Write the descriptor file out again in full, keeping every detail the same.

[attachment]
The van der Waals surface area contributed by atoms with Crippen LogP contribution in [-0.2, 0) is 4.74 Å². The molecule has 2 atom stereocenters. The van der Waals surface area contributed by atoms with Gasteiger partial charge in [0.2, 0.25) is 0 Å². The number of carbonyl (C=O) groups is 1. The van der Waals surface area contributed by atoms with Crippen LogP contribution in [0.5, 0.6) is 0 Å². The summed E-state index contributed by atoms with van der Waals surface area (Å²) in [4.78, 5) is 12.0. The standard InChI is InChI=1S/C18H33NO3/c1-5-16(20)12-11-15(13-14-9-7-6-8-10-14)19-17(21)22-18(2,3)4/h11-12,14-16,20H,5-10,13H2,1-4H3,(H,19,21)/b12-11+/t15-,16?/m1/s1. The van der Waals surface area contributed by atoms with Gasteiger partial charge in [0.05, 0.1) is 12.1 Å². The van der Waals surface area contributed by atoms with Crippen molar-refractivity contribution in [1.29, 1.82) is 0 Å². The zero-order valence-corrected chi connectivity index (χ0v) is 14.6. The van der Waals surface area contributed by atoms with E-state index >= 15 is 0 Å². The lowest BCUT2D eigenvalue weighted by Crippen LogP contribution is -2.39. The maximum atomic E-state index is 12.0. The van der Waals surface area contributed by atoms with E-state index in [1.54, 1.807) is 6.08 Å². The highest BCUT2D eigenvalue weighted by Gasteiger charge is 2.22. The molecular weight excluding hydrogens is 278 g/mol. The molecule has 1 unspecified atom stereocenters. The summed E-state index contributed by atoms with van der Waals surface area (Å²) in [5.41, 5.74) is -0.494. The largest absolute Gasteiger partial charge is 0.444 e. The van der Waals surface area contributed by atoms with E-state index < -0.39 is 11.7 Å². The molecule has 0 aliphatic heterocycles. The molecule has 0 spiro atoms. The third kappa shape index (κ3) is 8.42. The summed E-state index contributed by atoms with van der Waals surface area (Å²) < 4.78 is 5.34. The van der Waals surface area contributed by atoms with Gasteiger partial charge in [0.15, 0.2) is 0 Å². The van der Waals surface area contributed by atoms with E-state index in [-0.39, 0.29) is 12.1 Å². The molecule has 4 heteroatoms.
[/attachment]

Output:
The van der Waals surface area contributed by atoms with Crippen LogP contribution in [-0.2, 0) is 4.74 Å². The molecule has 2 atom stereocenters. The van der Waals surface area contributed by atoms with Gasteiger partial charge in [0.2, 0.25) is 0 Å². The number of carbonyl (C=O) groups is 1. The van der Waals surface area contributed by atoms with Crippen LogP contribution in [0.5, 0.6) is 0 Å². The summed E-state index contributed by atoms with van der Waals surface area (Å²) in [4.78, 5) is 12.0. The standard InChI is InChI=1S/C18H33NO3/c1-5-16(20)12-11-15(13-14-9-7-6-8-10-14)19-17(21)22-18(2,3)4/h11-12,14-16,20H,5-10,13H2,1-4H3,(H,19,21)/b12-11+/t15-,16?/m1/s1. The van der Waals surface area contributed by atoms with Gasteiger partial charge in [0.05, 0.1) is 12.1 Å². The van der Waals surface area contributed by atoms with Crippen molar-refractivity contribution in [1.29, 1.82) is 0 Å². The zero-order valence-corrected chi connectivity index (χ0v) is 14.6. The van der Waals surface area contributed by atoms with E-state index >= 15 is 0 Å². The lowest BCUT2D eigenvalue weighted by Crippen LogP contribution is -2.39. The maximum atomic E-state index is 12.0. The van der Waals surface area contributed by atoms with E-state index in [1.54, 1.807) is 6.08 Å². The highest BCUT2D eigenvalue weighted by Gasteiger charge is 2.22. The molecular weight excluding hydrogens is 278 g/mol. The molecule has 1 unspecified atom stereocenters. The summed E-state index contributed by atoms with van der Waals surface area (Å²) in [5.41, 5.74) is -0.494. The largest absolute Gasteiger partial charge is 0.444 e. The van der Waals surface area contributed by atoms with E-state index < -0.39 is 11.7 Å². The molecule has 0 aliphatic heterocycles. The molecule has 0 spiro atoms. The third kappa shape index (κ3) is 8.42. The summed E-state index contributed by atoms with van der Waals surface area (Å²) < 4.78 is 5.34. The van der Waals surface area contributed by atoms with Gasteiger partial charge in [0.15, 0.2) is 0 Å². The van der Waals surface area contributed by atoms with E-state index in [-0.39, 0.29) is 12.1 Å². The molecule has 4 heteroatoms.